Tomorrow I head off to the Big Island for my annual workshop there. Not a bad gig.
One of the great things about Hawaii is the fact that there is no such thing as a private beach—all beaches are open to everyone. Of course that doesn’t give tourists carte blanche to do as they please, and some locals can be pretty territorial about “their” beaches. But I’ve found that if you treat the beaches with respect (leave it as you found it, or better), honor the many areas of spiritual significance (don’t go traipsing through burial grounds and religious sites), and don’t disturb the locals (use your inside voice), most Hawaiians are quite happy to share their beautiful coast and lush rain forests.
Unlike the smooth beaches and gentle surf of the Big Island’s Kona side, the Hilo side is bounded by rugged, volcanic beaches—not great for swimming, but fantastic to photograph. It’s this way because Kilauea has been in some degree of activity for many centuries, and most of this volcanic activity is focused on the Puna Coast south and west of Hilo. The result is pretty much ubiquitous black rock and sand like you see here.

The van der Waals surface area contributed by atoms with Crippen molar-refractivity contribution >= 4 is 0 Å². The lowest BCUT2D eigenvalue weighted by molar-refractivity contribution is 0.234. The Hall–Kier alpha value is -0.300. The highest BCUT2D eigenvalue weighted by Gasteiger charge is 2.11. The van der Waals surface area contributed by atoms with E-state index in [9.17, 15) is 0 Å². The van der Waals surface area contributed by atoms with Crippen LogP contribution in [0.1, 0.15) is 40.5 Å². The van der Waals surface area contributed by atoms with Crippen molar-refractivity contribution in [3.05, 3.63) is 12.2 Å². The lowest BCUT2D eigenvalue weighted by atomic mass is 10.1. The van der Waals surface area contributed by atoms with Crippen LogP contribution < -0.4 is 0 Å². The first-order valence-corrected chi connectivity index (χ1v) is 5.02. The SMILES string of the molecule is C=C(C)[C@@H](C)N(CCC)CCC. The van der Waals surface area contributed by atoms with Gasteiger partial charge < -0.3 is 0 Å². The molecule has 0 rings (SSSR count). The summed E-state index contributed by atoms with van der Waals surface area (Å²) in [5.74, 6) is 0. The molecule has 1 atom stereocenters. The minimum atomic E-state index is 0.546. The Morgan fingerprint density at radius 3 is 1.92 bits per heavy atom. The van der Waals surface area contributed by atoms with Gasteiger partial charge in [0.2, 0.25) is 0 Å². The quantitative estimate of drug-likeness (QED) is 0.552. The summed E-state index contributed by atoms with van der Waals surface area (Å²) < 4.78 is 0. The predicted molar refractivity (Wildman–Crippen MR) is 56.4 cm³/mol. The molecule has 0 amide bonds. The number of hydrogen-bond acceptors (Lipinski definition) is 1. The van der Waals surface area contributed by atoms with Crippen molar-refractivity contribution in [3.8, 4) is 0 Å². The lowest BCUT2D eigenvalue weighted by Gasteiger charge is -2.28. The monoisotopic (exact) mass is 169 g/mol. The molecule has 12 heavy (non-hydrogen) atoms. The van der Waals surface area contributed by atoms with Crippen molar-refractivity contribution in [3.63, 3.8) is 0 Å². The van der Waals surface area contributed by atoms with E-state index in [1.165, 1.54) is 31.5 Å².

Driving the narrow road that follows the Puna Coast is one of my favorite things to do on the Big Island—on every visit I “discover” another hidden gem (or two) like this. I found this anonymous beach while exploring one afternoon a couple of years ago, and rose early the next morning to get out there for sunrise. Many Hawaii sunrises and sunsets have clouds all the way down to the horizon, but on this morning, much to my delight, the rising sun found its way through a gap in the clouds.
One more thing I love about Hawaii? Well, there’s the ability to photograph sunrise in a tank top, shorts, and flip-flops. Can’t wait….
(Click an image for a closer look, and to enjoy the slide show)